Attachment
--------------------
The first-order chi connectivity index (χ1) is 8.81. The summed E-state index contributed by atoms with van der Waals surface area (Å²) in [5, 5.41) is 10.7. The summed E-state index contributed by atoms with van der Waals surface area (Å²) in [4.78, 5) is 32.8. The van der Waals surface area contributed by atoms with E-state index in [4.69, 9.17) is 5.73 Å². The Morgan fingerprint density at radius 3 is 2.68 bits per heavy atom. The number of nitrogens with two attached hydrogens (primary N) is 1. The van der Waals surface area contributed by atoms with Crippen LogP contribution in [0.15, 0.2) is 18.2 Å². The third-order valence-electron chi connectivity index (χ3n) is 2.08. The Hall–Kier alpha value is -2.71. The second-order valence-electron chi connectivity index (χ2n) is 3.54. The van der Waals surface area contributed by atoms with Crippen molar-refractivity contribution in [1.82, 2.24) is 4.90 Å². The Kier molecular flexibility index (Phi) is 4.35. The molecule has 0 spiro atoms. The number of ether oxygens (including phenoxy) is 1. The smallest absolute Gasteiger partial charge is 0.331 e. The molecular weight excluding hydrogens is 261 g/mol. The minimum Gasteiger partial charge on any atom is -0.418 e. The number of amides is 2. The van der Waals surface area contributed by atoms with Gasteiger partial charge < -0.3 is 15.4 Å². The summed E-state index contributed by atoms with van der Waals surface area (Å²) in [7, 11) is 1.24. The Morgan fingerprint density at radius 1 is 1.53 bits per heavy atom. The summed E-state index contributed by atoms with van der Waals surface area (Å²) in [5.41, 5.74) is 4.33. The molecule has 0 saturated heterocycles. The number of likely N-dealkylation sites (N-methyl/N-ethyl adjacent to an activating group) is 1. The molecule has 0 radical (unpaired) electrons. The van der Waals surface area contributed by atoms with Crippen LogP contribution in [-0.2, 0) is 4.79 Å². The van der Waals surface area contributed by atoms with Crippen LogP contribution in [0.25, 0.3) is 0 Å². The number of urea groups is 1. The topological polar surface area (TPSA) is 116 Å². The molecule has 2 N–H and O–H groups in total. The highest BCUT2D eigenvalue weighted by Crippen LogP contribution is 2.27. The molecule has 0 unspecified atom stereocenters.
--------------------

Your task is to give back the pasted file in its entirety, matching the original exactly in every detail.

The first-order chi connectivity index (χ1) is 8.81. The summed E-state index contributed by atoms with van der Waals surface area (Å²) in [5, 5.41) is 10.7. The summed E-state index contributed by atoms with van der Waals surface area (Å²) in [4.78, 5) is 32.8. The van der Waals surface area contributed by atoms with E-state index in [4.69, 9.17) is 5.73 Å². The Morgan fingerprint density at radius 3 is 2.68 bits per heavy atom. The number of nitrogens with two attached hydrogens (primary N) is 1. The van der Waals surface area contributed by atoms with Crippen LogP contribution in [0.15, 0.2) is 18.2 Å². The third-order valence-electron chi connectivity index (χ3n) is 2.08. The Hall–Kier alpha value is -2.71. The second-order valence-electron chi connectivity index (χ2n) is 3.54. The van der Waals surface area contributed by atoms with Crippen molar-refractivity contribution in [1.82, 2.24) is 4.90 Å². The Kier molecular flexibility index (Phi) is 4.35. The molecule has 0 spiro atoms. The number of ether oxygens (including phenoxy) is 1. The smallest absolute Gasteiger partial charge is 0.331 e. The molecular weight excluding hydrogens is 261 g/mol. The minimum Gasteiger partial charge on any atom is -0.418 e. The number of amides is 2. The van der Waals surface area contributed by atoms with Gasteiger partial charge < -0.3 is 15.4 Å². The summed E-state index contributed by atoms with van der Waals surface area (Å²) in [7, 11) is 1.24. The Morgan fingerprint density at radius 1 is 1.53 bits per heavy atom. The summed E-state index contributed by atoms with van der Waals surface area (Å²) in [5.41, 5.74) is 4.33. The molecule has 0 saturated heterocycles. The number of likely N-dealkylation sites (N-methyl/N-ethyl adjacent to an activating group) is 1. The molecule has 0 radical (unpaired) electrons. The van der Waals surface area contributed by atoms with Crippen LogP contribution in [-0.2, 0) is 4.79 Å². The van der Waals surface area contributed by atoms with Crippen LogP contribution in [0.25, 0.3) is 0 Å². The number of urea groups is 1. The topological polar surface area (TPSA) is 116 Å². The molecule has 2 N–H and O–H groups in total. The highest BCUT2D eigenvalue weighted by Crippen LogP contribution is 2.27. The molecule has 0 unspecified atom stereocenters.